Classic Educational Shorts Vols. 3 & 4: Safe... Not Sorry and The Celluloid Salesman (Web Exclusive)
Reviewed by David Sterritt
From the A/V Geeks Film Library; curated by Skip Elsheimer; produced for video by Bret Wood. DVD, color and B&W, 1946-1982. A Kino International release distributed by Kino Lorber, www.kino.com
A noteworthy side effect of advances in video and digital technology has been the demise of 16mm film as a medium for classroom movies, training pictures, marketing pitches, and all manner of documentaries aimed at nontheatrical audiences. Although the great majority have long since been discarded, destroyed, left to decay in forgotten closets, or otherwise lost to posterity, a small but significant number have been salvaged by collectors and in some cases made available in DVD and streaming formats. This is a decidedly mixed blessing, to be sure. It’s an unqualified boon for nostalgia buffs, midcentury-cinema completists, and connoisseurs of the unsung, the unrecognized, and the overlooked. For others it’s a creeping ooze of ephemera that deserves the obscurity in which it has hitherto been cloaked.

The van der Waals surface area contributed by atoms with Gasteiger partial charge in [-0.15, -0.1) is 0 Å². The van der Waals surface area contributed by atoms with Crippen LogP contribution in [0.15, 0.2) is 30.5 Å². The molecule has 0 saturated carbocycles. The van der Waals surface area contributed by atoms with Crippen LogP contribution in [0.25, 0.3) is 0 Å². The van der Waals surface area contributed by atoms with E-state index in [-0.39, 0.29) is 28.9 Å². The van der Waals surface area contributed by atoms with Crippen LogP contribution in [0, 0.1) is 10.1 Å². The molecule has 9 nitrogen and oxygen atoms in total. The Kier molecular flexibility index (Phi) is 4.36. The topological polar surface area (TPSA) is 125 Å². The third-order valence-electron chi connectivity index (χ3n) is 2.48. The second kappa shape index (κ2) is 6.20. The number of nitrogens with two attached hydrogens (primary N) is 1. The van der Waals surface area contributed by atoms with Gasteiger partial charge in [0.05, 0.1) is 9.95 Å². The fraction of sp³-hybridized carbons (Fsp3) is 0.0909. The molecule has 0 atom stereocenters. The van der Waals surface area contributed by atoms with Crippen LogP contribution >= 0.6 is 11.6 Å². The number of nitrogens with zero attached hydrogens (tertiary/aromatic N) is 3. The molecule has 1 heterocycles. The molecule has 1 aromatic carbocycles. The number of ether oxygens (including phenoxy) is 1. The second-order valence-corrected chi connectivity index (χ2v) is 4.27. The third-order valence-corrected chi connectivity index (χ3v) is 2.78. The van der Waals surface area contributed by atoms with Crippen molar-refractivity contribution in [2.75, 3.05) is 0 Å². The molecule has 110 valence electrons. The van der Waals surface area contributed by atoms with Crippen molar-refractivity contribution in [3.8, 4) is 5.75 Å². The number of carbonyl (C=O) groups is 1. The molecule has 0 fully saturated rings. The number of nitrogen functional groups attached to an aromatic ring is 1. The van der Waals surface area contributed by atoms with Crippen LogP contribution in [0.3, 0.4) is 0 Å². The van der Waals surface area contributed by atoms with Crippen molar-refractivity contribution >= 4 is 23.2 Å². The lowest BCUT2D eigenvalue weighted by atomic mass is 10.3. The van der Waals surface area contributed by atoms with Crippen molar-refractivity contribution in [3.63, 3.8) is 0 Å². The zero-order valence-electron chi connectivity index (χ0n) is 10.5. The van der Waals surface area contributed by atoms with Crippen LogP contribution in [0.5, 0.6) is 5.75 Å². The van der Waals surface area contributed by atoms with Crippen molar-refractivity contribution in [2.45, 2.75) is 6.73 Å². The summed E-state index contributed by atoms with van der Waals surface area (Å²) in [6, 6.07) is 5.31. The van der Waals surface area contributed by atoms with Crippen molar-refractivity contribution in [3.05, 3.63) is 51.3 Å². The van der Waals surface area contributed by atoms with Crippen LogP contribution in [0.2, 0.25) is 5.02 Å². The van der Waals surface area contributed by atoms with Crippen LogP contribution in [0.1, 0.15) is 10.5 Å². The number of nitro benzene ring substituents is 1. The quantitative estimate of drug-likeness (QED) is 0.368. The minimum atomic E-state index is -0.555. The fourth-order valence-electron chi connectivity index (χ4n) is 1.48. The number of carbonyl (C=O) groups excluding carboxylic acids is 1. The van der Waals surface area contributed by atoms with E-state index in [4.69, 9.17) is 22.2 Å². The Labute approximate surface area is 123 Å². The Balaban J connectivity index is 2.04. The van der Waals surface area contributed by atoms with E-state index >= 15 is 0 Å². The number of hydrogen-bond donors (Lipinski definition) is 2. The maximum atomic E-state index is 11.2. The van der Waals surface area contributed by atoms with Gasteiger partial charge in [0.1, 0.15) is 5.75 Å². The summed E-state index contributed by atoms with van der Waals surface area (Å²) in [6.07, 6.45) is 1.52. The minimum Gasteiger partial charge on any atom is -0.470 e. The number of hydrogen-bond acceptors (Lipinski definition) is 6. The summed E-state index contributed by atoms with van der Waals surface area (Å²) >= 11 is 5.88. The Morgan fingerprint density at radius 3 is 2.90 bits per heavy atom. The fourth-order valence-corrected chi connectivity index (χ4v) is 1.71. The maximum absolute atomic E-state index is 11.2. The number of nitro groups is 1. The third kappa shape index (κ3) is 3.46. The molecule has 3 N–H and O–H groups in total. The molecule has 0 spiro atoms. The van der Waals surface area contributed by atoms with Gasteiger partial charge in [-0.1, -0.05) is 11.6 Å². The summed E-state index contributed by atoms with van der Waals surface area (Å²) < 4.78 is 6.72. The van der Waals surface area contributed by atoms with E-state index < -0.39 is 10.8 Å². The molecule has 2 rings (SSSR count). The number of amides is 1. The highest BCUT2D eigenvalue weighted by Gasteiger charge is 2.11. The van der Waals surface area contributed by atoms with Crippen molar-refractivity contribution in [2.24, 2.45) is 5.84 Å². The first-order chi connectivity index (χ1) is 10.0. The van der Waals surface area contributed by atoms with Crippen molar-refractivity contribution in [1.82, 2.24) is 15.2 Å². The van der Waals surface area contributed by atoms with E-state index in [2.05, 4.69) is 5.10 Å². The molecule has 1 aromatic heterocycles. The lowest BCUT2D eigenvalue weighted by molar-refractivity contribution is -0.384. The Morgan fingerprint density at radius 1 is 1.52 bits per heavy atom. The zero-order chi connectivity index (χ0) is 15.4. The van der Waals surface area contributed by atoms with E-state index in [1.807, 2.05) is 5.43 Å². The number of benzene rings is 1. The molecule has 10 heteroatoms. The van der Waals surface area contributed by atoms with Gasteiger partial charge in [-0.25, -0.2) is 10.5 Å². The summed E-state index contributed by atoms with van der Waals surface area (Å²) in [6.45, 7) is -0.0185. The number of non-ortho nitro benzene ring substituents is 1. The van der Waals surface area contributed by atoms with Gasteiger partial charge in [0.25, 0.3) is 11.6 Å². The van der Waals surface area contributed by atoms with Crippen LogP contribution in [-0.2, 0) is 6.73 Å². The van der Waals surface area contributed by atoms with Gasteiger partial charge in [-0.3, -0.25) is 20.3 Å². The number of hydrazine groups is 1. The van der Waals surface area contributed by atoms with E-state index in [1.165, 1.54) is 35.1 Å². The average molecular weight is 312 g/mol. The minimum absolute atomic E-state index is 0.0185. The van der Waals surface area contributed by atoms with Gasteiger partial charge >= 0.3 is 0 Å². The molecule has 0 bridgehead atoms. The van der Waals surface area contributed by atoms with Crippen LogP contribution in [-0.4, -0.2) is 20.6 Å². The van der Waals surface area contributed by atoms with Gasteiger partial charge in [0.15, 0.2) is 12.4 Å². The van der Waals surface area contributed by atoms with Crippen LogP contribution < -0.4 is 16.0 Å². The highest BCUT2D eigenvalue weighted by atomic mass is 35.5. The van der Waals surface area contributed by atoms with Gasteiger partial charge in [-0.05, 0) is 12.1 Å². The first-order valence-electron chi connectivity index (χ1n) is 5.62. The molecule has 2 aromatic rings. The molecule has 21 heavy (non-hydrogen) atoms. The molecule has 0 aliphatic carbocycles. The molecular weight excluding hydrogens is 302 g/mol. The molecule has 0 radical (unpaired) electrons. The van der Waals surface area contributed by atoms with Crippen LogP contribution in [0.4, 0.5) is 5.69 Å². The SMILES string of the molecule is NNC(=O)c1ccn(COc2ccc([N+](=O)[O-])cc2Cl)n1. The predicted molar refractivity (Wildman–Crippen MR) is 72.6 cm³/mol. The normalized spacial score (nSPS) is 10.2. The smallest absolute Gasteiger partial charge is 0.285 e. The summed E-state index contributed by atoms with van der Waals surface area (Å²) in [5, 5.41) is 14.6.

Count me among the former group, partly for nostalgia reasons but mostly because the more interesting specimens make up in sociological and visual-culture interest what they lack in the creativity and intelligence departments. That said, I don’t want to spend inordinate amounts of time and energy wading through oceans of scratchy, splice-ridden footage in search of the odd archaeological gem. Unless you’re obsessed with this stuff, you need a conscientious curator to sort through it on your behalf, yanking out the junk and arranging the rest in a manageable and coherent order. The most prolific such historian is Rick Prelinger of the Prelinger Archives, which has accumulated some 60,000 nontheatrical films. A less famous archivist with similar interests is Skip Elsheimer, founder of the A/V Geeks Film Library, which holds more than 23,000 pictures in its collection.